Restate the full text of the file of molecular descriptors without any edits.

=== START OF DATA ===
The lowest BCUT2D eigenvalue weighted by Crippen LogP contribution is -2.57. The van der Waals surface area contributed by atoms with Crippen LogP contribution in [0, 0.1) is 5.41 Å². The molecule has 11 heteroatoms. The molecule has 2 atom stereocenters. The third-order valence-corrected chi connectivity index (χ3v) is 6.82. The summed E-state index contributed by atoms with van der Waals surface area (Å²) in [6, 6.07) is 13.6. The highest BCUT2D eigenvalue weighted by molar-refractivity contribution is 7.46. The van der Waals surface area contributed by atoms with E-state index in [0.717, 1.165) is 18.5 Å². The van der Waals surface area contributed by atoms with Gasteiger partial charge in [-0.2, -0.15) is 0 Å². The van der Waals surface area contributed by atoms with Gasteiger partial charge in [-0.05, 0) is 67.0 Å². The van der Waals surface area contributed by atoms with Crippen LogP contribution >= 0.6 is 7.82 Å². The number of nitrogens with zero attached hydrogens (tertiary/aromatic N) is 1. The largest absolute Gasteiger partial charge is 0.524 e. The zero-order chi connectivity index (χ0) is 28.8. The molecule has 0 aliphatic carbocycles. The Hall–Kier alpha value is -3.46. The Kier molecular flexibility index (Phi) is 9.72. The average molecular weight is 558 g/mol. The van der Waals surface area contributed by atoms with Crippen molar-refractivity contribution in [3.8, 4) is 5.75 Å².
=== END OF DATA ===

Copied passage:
The lowest BCUT2D eigenvalue weighted by Crippen LogP contribution is -2.57. The van der Waals surface area contributed by atoms with Crippen LogP contribution in [0, 0.1) is 5.41 Å². The molecule has 11 heteroatoms. The molecule has 2 atom stereocenters. The third-order valence-corrected chi connectivity index (χ3v) is 6.82. The summed E-state index contributed by atoms with van der Waals surface area (Å²) in [6, 6.07) is 13.6. The highest BCUT2D eigenvalue weighted by molar-refractivity contribution is 7.46. The van der Waals surface area contributed by atoms with E-state index in [0.717, 1.165) is 18.5 Å². The van der Waals surface area contributed by atoms with Gasteiger partial charge in [-0.2, -0.15) is 0 Å². The van der Waals surface area contributed by atoms with Gasteiger partial charge in [-0.05, 0) is 67.0 Å². The van der Waals surface area contributed by atoms with Crippen LogP contribution >= 0.6 is 7.82 Å². The number of nitrogens with zero attached hydrogens (tertiary/aromatic N) is 1. The largest absolute Gasteiger partial charge is 0.524 e. The zero-order chi connectivity index (χ0) is 28.8. The molecule has 0 aliphatic carbocycles. The Hall–Kier alpha value is -3.46. The Kier molecular flexibility index (Phi) is 9.72. The average molecular weight is 558 g/mol. The van der Waals surface area contributed by atoms with Crippen molar-refractivity contribution in [3.8, 4) is 5.75 Å².